The Navy Lab/Center Coordinating Group's Computing Committee, and the Librarian of the Navy, have tasked LMI with determining the requirements of this community for scientific and technical information discovery and delivery. One of the challenges of providing STI for this community is the fact that the particular service a user might require is differentiated by a combination of factors: the discipline in which the user is working, the stage in the RDT&E process which is being supported, the timeliness required in response, the importance of a definitive answer, and the budget for the required piece of information. There are about 15,000 people in this community that require some level of STI support. Given the extremely variable nature of the STI support required, a system which provides all types of service regardless of user location at a range of service levels and prices, is required.
To provide such a service, an alternative to the current site-specific STI systems is needed. The growing availability of software for, and ubiquity of, the Internet make this a key component of such an alternative STI system. With the ability to distribute information regardless of geographic location, and the buying power of the entire community, a wider variety of information resources can be made available on demand. When the system is designed under a client-server architecture, site-specific or discipline-specific interfaces and/or collections of information resources can be made available through client customization.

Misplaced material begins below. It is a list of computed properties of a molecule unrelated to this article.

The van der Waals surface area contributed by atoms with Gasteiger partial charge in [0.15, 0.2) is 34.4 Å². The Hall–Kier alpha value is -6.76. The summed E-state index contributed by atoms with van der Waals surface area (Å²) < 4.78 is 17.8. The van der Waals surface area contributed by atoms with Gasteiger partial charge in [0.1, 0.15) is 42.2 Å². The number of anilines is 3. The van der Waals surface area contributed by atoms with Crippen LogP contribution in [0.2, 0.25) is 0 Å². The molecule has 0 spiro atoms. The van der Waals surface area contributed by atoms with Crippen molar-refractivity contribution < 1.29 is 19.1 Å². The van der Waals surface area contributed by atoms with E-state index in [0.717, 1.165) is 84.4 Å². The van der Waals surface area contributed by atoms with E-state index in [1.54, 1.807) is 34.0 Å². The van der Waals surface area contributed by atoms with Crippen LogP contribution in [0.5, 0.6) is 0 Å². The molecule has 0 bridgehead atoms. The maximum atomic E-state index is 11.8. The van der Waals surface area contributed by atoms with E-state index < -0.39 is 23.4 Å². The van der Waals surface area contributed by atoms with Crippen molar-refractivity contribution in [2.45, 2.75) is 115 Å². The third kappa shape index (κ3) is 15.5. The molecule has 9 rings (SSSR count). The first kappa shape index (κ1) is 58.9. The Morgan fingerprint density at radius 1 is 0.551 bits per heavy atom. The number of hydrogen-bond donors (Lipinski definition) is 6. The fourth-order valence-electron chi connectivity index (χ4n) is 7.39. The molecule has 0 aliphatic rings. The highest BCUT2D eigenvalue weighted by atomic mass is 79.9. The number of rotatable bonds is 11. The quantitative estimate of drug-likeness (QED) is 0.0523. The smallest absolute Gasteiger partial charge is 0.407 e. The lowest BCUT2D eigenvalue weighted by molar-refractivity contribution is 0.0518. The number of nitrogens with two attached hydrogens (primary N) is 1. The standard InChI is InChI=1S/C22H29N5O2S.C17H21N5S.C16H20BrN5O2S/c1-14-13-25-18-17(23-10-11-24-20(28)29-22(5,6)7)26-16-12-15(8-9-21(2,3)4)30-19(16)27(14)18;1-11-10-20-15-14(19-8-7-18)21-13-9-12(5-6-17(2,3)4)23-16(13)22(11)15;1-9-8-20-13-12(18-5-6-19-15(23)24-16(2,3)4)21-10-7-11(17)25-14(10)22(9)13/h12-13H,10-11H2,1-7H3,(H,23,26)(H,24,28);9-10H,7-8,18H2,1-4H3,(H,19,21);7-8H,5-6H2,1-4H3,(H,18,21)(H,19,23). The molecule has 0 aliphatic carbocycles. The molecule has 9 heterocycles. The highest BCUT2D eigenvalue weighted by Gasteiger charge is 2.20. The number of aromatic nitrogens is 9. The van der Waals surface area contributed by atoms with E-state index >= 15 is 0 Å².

The World Wide Web software meets the requirements for the user interface and Internet compatibility, and the COTS client software can be provided to all users at little to no cost. Further development is needed in the area of user identification and security, and interfaces to remote databases. However, current trends in the online information industry favor such development. The next six to twelve months also happens to be the best time to negotiate wide-area user licenses with online database providers, as the industry has been taken by surprise by the surge in Internet popularity, and new pricing models have not yet stabilized.
We recommend that the NLCCG pursue the development of the NDVL using the Internet as a backbone, the World Wide Web as the application environment, and a rapid prototyping development methodology. The first-stage prototype should be deployed in six months with a sample of information resources, while licensing negotiations with online information vendors proceed. The beta version of the NDVL should be tested with users from every site and refined over a second six month period, with full deployment accomplished by the end of calendar year 1997.